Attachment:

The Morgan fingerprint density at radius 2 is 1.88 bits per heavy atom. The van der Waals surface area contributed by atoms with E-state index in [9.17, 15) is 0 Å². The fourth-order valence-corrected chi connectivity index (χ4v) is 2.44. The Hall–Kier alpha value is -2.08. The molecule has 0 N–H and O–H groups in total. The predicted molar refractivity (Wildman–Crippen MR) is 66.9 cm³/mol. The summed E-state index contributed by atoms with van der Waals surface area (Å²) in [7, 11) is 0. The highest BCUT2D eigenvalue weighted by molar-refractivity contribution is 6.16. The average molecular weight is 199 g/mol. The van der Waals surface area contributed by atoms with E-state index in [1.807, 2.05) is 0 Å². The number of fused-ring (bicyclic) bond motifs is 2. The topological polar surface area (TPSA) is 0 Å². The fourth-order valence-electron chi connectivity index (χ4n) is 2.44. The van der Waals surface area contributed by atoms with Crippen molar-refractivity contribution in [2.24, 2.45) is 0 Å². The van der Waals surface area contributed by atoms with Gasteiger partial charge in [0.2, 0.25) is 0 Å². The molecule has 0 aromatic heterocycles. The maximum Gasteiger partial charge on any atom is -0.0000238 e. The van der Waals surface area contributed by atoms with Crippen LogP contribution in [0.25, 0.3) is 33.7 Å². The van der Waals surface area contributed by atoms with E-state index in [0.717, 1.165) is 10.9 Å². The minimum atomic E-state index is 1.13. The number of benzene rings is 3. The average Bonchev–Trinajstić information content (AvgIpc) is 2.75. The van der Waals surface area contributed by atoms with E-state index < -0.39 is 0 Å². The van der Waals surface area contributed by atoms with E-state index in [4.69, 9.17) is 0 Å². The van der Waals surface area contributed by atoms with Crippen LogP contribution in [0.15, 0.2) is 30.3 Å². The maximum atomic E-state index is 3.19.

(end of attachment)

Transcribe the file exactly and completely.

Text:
The Morgan fingerprint density at radius 2 is 1.88 bits per heavy atom. The van der Waals surface area contributed by atoms with E-state index in [9.17, 15) is 0 Å². The fourth-order valence-corrected chi connectivity index (χ4v) is 2.44. The Hall–Kier alpha value is -2.08. The molecule has 0 N–H and O–H groups in total. The predicted molar refractivity (Wildman–Crippen MR) is 66.9 cm³/mol. The summed E-state index contributed by atoms with van der Waals surface area (Å²) in [7, 11) is 0. The highest BCUT2D eigenvalue weighted by molar-refractivity contribution is 6.16. The average molecular weight is 199 g/mol. The van der Waals surface area contributed by atoms with E-state index in [1.807, 2.05) is 0 Å². The number of fused-ring (bicyclic) bond motifs is 2. The topological polar surface area (TPSA) is 0 Å². The fourth-order valence-electron chi connectivity index (χ4n) is 2.44. The van der Waals surface area contributed by atoms with Crippen molar-refractivity contribution in [2.24, 2.45) is 0 Å². The van der Waals surface area contributed by atoms with Gasteiger partial charge in [0.2, 0.25) is 0 Å². The molecule has 0 aromatic heterocycles. The maximum Gasteiger partial charge on any atom is -0.0000238 e. The van der Waals surface area contributed by atoms with Crippen LogP contribution in [0.25, 0.3) is 33.7 Å². The van der Waals surface area contributed by atoms with E-state index in [0.717, 1.165) is 10.9 Å². The minimum atomic E-state index is 1.13. The number of benzene rings is 3. The average Bonchev–Trinajstić information content (AvgIpc) is 2.75. The van der Waals surface area contributed by atoms with E-state index < -0.39 is 0 Å². The van der Waals surface area contributed by atoms with E-state index in [4.69, 9.17) is 0 Å². The van der Waals surface area contributed by atoms with Crippen LogP contribution in [0.15, 0.2) is 30.3 Å². The maximum atomic E-state index is 3.19.